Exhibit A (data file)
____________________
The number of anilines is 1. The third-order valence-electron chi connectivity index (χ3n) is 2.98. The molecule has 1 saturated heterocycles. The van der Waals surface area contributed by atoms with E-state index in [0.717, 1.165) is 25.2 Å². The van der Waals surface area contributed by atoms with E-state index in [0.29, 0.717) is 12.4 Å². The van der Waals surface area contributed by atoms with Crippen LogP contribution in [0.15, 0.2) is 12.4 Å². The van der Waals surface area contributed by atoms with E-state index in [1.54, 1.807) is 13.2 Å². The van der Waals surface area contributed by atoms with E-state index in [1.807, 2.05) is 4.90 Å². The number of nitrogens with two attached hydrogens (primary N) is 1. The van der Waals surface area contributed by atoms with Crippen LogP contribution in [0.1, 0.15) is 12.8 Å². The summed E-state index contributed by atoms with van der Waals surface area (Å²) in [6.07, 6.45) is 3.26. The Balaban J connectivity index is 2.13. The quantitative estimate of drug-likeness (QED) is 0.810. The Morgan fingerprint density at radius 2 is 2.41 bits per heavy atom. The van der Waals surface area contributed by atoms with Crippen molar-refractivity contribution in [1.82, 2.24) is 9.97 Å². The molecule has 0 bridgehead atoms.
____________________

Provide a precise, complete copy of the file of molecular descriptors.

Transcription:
The number of anilines is 1. The third-order valence-electron chi connectivity index (χ3n) is 2.98. The molecule has 1 saturated heterocycles. The van der Waals surface area contributed by atoms with E-state index in [0.717, 1.165) is 25.2 Å². The van der Waals surface area contributed by atoms with E-state index in [0.29, 0.717) is 12.4 Å². The van der Waals surface area contributed by atoms with Crippen LogP contribution in [0.15, 0.2) is 12.4 Å². The van der Waals surface area contributed by atoms with E-state index in [1.54, 1.807) is 13.2 Å². The van der Waals surface area contributed by atoms with E-state index in [1.807, 2.05) is 4.90 Å². The number of nitrogens with two attached hydrogens (primary N) is 1. The van der Waals surface area contributed by atoms with Crippen LogP contribution in [0.1, 0.15) is 12.8 Å². The summed E-state index contributed by atoms with van der Waals surface area (Å²) in [6.07, 6.45) is 3.26. The Balaban J connectivity index is 2.13. The quantitative estimate of drug-likeness (QED) is 0.810. The Morgan fingerprint density at radius 2 is 2.41 bits per heavy atom. The van der Waals surface area contributed by atoms with Crippen molar-refractivity contribution in [1.82, 2.24) is 9.97 Å². The molecule has 0 bridgehead atoms.